Documentation

Development Environment

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Setting up your Development Environment

The HUBzero Platform is comprised of many software packages woven together into an a single system. The minimum requirements for developing HUBzero web code can be a simple Linux Apache MySQL PHP (LAMP) server matching the currently supported Linux distribution. At the time of writing, Centos 6.5 and Debian 7 (Wheezy). Although the a simple LAMP server should suffice, it should not The HUBzero maintainers try to ensure that system administrators do not have to deviate too much from the stock distribution in order to install HUBzero.

Setup Development Environment via VMware Image

The Hubzero maintainers package a VMware Image available for evaluation and development purposes available for download at https://hubzero.org/download.

Setup Development Environment via Packages

If you are confident in your Linux system administration skills, the Hub can be built via Debian and RedHat packages. Instructions can be found in our documentation under System Administrators. Once the hub is operational, you will want to clone the hubzero-cms repository for development.

See the Getting the Latest Code section for instructions on how to use git to grab the latest code.

Setup a Development Environment in the Cloud via Amazon Web Services

Another approach, is to use the Amazon Marketplace Image available at https://aws.amazon.com/marketplace/pp/B00THHMFEQ

See the Getting the Latest Code section for instructions on how to use git to grab the latest code.

Getting the Latest Code

In the pre-packaged development environments listed above, the hubzero-cms code is a snapshot of when the package was created. To obtain the latest code, we will use git to clone the hubzero-cms repository.

In order to get the latest code you will need:

  • SSH access to the machine
  • sudo privileges 
  • git

A couple conventions for this section, in particular:

  • this text indicates an incantation to be typed in the terminal.
  • <something> indicates something that should be replaced with value you have set.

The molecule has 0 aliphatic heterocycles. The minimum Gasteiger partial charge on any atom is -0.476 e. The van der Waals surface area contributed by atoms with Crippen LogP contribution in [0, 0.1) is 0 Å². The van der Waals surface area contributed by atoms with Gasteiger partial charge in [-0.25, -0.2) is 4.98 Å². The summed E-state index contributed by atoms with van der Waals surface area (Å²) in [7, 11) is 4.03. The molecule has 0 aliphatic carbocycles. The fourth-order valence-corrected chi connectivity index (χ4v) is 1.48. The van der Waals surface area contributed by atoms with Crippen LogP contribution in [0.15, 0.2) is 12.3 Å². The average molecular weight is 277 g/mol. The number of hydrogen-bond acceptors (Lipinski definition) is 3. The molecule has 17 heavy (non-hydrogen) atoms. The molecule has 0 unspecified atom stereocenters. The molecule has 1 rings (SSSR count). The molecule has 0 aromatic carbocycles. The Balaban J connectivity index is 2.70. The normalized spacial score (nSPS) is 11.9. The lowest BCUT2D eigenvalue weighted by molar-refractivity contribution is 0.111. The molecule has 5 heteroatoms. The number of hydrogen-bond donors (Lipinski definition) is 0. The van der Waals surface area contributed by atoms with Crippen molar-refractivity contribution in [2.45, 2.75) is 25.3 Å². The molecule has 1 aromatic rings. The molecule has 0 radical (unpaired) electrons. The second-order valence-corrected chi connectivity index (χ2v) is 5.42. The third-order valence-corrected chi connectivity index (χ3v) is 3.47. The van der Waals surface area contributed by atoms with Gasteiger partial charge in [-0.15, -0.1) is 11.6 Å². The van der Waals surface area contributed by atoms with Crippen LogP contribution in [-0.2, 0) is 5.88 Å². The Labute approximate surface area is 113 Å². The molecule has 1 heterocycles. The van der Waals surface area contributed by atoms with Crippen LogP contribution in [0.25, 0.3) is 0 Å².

• [!] indicates something that should be interpreted, or have your judgment applied.
     
  1. ssh <username>@<hostname>
    1. Log into your development server
  2. cd /var/www [!]
    1. Change into the webroot directory.
    2. [!]: This may be /www in some configurations.
  3. cp <hubname> <hubname>.bak [!]
    1. Backup the existing hubzero-cms installation.
    2. [!]: The name of the directory may change depending on what <hubname> is used for hzcms install. In the documentation, 'example' is used. Therefore the directory will be /var/www/example.
  4. git clone https://github.com/hubzero/hubzero.git <hubname>
    1. This will clone the latest release into your webroot.
    2. This will create the shell of the application, we will need to (re)-populate it with configuration values and pull in external dependancies later on.
  5. cp <hubname>.bak/app <hubname>/.
    1. This moves the configuration files back into the application.
  6. cd <hubname>/core
    1. Navigate to the core directory.
  7. php composer install
    1. Pull in external dependencies using composer (including the HUBzero Framework).
  8. cd ../
    1. Navigate back to the /var/www/<hubname> directory.
  9. php muse migration -i -f
    1. Run database migrations. This helps maintain the database's schema between versions.
  10. cd /var/www
    1. Navigate back to the directory containing the hub installation.
  11. chown apache:apache <hubname> -R [!]
    1. Change the owner and the group of the hub installation directory. 
    2. [!] The user may be apache OR www-data, depending on the distribution.
  12. chmod 775 <hubname> -R
    1. Change the file permissions to allow the group to read and write permissions.
  13. sudo usermod -aG apache <username>
    1. Add your user to the apache group.
  14. git pull --rebase
    1. Pull the latest code. This should be done periodically.
    2. Use the rebase flag if you already have some commits that you haven't pushed yet. This puts your work on top of the changes that come downstream.

Note: [!] The permissions scheme used here is NOT production safe. It's used for development purposes. File permissions and your security scheme depend on your needs.

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